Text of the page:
Two Charedi news websites closed down this week and a wave of resignations has hit other sites following the strictest rabbinical ruling against the internet to date.
A letter signed two weeks ago by some of the most senior rabbis of the Charedi community in Israel, including Rabbis Yosef Shalom Elyashiv, Aharon Leib Steinman and the leaders of the main Chasidic sects, reiterates a “severe prohibition of private usage of internet in every home”. But it particularly singled out the ostensibly Charedi websites which have flourished in recent years, supplying insider news and gossip to tens of thousands of eager readers.
These sites, according to the letter, disseminate “lies and terrible impurity”, besmirch the community and cause many to “use the filthy internet which has caused many to commit many serious sins of the Torah of a nature that should not be mentioned”.
The rabbis forbid any use of these sites and urged their followers to boycott any business that advertises in them. The three daily Charedi Israeli newspapers eagerly published the rabbis’ letter on their front pages.
This was not the first letter of this nature by far, and for the first few days the managers of the websites thought that this storm would also blow over. But they were privately informed by the rabbis’ representatives that this time they meant business and the next step was official ostracism.
The result so far is that two websites, which had invested large sums in design and a team of reporters and editors, have already closed down. Other sites which are trying to hold out have suffered a rash of resignations by editors and writers who are afraid of the consequences of defying their rabbis.
The oldest and most popular Charedi news website, Be-hadrei Charedim (In the inner rooms of the Charedim), is currently owned by a non-religious internet company and will therefore continue to operate.
But its two editor-founders, David Rotenberg and David Povarsky, announced this week they are leaving in the wake of the rabbis’ edict.
In a farewell letter, Mr Rotenberg explained that he still believed that the Charedi websites, while being far from perfect, were preferable to leaving the community’s web users no alternative but the secular sites.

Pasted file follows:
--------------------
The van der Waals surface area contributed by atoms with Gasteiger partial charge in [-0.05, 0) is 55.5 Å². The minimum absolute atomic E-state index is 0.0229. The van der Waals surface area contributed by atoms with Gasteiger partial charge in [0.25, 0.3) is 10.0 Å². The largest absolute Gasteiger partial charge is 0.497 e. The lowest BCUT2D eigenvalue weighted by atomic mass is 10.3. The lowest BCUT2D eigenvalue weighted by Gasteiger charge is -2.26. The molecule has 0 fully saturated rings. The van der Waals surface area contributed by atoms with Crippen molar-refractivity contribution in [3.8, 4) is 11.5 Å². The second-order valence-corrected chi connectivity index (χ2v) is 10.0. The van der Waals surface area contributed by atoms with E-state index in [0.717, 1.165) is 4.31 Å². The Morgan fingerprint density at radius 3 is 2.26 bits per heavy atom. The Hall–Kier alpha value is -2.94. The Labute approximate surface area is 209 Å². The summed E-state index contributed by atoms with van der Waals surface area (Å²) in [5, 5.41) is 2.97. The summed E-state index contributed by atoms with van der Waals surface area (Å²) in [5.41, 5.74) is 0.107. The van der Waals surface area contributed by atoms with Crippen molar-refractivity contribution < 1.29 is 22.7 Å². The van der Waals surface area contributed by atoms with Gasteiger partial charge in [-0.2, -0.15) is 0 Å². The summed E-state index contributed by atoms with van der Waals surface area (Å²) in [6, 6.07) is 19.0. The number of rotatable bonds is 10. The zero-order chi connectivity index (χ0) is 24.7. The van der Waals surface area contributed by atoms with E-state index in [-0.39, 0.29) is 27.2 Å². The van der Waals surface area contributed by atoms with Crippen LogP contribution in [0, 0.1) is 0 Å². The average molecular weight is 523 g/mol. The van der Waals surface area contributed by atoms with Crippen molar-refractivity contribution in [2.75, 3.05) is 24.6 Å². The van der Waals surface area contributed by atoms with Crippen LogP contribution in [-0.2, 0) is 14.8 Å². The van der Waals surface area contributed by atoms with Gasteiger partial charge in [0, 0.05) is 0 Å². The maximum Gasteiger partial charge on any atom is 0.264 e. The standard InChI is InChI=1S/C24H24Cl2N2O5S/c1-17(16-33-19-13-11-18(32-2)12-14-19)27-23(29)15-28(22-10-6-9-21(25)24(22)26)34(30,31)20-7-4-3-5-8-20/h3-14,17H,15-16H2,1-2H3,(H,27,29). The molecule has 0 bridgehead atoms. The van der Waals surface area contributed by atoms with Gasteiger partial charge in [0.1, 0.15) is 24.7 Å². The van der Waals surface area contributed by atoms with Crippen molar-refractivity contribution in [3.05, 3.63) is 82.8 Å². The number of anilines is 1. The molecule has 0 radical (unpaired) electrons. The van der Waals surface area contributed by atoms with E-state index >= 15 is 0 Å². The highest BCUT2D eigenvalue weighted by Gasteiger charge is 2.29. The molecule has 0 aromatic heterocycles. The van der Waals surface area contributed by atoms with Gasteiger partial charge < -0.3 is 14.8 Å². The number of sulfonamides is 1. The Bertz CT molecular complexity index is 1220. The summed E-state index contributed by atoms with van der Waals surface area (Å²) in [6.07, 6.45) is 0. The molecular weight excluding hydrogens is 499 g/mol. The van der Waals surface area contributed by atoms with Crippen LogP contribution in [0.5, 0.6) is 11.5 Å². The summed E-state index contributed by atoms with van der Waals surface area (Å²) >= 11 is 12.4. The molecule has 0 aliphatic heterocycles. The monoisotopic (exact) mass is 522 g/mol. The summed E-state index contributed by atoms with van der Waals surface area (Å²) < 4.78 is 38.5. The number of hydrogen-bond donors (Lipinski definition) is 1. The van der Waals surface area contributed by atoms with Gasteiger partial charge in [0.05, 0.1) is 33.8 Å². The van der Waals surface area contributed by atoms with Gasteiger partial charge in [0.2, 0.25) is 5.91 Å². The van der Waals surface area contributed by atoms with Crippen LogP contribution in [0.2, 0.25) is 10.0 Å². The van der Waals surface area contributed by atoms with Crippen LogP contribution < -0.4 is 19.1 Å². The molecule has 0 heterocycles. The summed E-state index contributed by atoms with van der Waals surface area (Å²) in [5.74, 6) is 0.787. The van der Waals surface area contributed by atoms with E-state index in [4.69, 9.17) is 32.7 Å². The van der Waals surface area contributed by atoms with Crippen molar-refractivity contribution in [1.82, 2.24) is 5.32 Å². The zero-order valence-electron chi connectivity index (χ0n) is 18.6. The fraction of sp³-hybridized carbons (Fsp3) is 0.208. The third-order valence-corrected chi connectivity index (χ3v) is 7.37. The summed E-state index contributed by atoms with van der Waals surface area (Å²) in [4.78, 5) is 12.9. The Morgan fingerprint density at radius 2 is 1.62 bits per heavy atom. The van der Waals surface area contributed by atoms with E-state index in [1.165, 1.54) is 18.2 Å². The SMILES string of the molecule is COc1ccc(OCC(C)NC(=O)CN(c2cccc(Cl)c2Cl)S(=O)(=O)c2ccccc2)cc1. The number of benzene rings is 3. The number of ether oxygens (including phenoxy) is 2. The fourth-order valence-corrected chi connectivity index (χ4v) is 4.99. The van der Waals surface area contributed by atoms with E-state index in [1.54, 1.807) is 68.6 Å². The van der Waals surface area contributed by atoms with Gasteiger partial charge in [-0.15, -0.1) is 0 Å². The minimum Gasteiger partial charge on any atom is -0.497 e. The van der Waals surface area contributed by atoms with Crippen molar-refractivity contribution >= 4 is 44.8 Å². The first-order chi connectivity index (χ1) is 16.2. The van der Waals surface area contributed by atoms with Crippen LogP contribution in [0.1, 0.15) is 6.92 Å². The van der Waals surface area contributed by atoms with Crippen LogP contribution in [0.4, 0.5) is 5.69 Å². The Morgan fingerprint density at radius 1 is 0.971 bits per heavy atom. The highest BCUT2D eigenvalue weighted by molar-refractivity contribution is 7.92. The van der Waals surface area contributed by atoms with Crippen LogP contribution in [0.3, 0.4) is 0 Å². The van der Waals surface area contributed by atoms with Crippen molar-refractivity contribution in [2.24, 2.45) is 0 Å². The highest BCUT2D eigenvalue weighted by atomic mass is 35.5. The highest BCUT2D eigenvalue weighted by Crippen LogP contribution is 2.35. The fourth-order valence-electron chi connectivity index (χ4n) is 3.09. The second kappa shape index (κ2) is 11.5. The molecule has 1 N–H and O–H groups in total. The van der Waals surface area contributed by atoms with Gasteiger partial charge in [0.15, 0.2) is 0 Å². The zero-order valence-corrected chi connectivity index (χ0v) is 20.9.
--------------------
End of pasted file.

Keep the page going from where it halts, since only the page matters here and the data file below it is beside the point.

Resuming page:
Many Charedi educators have compared the challenge posed to the community by the internet to the successful campaign waged decades ago against the television.
There the issue was clear-cut. The rabbis ruled that the sets were forbidden, and the communal pressure was sufficient to ensure that they were kept out of the homes of the faithful. Everyone could see if there was an antenna on the roof and the slightest suspicion of ownership would disqualify children from studying in schools and yeshivahs and deal a fatal blow to their chances to their chances of a decent shidduch.
But things were not so simple when it came to banning computers. Some rabbis did try but others accepted that the new machine brought with it possibilities for added income for financially strapped families and was a useful tool for Torah research and publishing.
While some rabbis warned that the computer was a distinct threat to the “pure camp”, others insisted that it could be used in sanctity and that a total ban would condemn the community to a backward existence.
A similar debate emerged regarding the internet. Rabbis who permitted owning a computer insisted that this was on condition that it would not be connected to the world wide web, with its corrupting influence.
Others agreed to their followers surfing the web as long as they were doing so using one of the tailor-made programmes filtering out sites including pornography, heretical information and even lashon harah.
But many of the writers and editors on the Charedi websites are certain that the real reason for the new ban is not immodest pictures, but the inside picture that Charedi sites provided of internal Charedi politics, and the forum they provide for open discussion about internal affairs. That enraged the machers who then incited the rabbis — with devastating results.